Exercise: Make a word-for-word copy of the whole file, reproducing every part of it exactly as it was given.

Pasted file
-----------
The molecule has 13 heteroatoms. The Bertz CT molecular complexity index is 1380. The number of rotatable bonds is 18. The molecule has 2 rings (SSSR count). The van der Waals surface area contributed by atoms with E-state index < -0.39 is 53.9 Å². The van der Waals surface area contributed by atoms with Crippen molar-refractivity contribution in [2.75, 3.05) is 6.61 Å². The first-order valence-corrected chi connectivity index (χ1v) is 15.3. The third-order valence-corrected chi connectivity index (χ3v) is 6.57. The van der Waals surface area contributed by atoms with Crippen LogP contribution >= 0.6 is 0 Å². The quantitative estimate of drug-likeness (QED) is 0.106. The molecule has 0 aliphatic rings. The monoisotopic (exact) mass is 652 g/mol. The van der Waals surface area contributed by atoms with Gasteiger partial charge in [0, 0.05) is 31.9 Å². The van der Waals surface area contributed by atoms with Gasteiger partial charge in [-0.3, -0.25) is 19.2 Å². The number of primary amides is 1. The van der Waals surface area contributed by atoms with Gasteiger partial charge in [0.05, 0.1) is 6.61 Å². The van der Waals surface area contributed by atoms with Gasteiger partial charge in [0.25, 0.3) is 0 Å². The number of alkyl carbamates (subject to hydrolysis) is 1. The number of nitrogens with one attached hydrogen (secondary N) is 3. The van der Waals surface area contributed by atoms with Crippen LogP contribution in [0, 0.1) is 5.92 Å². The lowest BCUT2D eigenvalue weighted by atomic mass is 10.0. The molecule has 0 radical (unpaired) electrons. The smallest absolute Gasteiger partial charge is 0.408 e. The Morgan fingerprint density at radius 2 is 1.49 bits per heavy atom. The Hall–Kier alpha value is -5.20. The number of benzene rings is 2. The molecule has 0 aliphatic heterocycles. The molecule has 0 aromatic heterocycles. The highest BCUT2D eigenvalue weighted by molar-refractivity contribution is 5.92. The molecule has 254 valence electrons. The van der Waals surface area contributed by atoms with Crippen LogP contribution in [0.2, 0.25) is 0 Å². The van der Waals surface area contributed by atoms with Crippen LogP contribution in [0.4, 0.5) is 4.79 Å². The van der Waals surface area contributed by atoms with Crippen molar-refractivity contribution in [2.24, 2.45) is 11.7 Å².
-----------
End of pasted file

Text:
The molecule has 13 heteroatoms. The Bertz CT molecular complexity index is 1380. The number of rotatable bonds is 18. The molecule has 2 rings (SSSR count). The van der Waals surface area contributed by atoms with E-state index < -0.39 is 53.9 Å². The van der Waals surface area contributed by atoms with Crippen molar-refractivity contribution in [2.75, 3.05) is 6.61 Å². The first-order valence-corrected chi connectivity index (χ1v) is 15.3. The third-order valence-corrected chi connectivity index (χ3v) is 6.57. The van der Waals surface area contributed by atoms with Crippen LogP contribution >= 0.6 is 0 Å². The quantitative estimate of drug-likeness (QED) is 0.106. The molecule has 0 aliphatic rings. The monoisotopic (exact) mass is 652 g/mol. The van der Waals surface area contributed by atoms with Gasteiger partial charge in [0, 0.05) is 31.9 Å². The van der Waals surface area contributed by atoms with Gasteiger partial charge in [-0.3, -0.25) is 19.2 Å². The number of primary amides is 1. The van der Waals surface area contributed by atoms with Gasteiger partial charge in [0.05, 0.1) is 6.61 Å². The van der Waals surface area contributed by atoms with Gasteiger partial charge in [0.25, 0.3) is 0 Å². The number of alkyl carbamates (subject to hydrolysis) is 1. The number of nitrogens with one attached hydrogen (secondary N) is 3. The van der Waals surface area contributed by atoms with Crippen LogP contribution in [0, 0.1) is 5.92 Å². The lowest BCUT2D eigenvalue weighted by atomic mass is 10.0. The molecule has 0 radical (unpaired) electrons. The smallest absolute Gasteiger partial charge is 0.408 e. The Morgan fingerprint density at radius 2 is 1.49 bits per heavy atom. The Hall–Kier alpha value is -5.20. The number of benzene rings is 2. The molecule has 0 aliphatic heterocycles. The molecule has 0 aromatic heterocycles. The highest BCUT2D eigenvalue weighted by molar-refractivity contribution is 5.92. The molecule has 254 valence electrons. The van der Waals surface area contributed by atoms with Crippen LogP contribution in [0.2, 0.25) is 0 Å². The van der Waals surface area contributed by atoms with Crippen LogP contribution in [0.4, 0.5) is 4.79 Å². The van der Waals surface area contributed by atoms with Crippen molar-refractivity contribution in [2.24, 2.45) is 11.7 Å².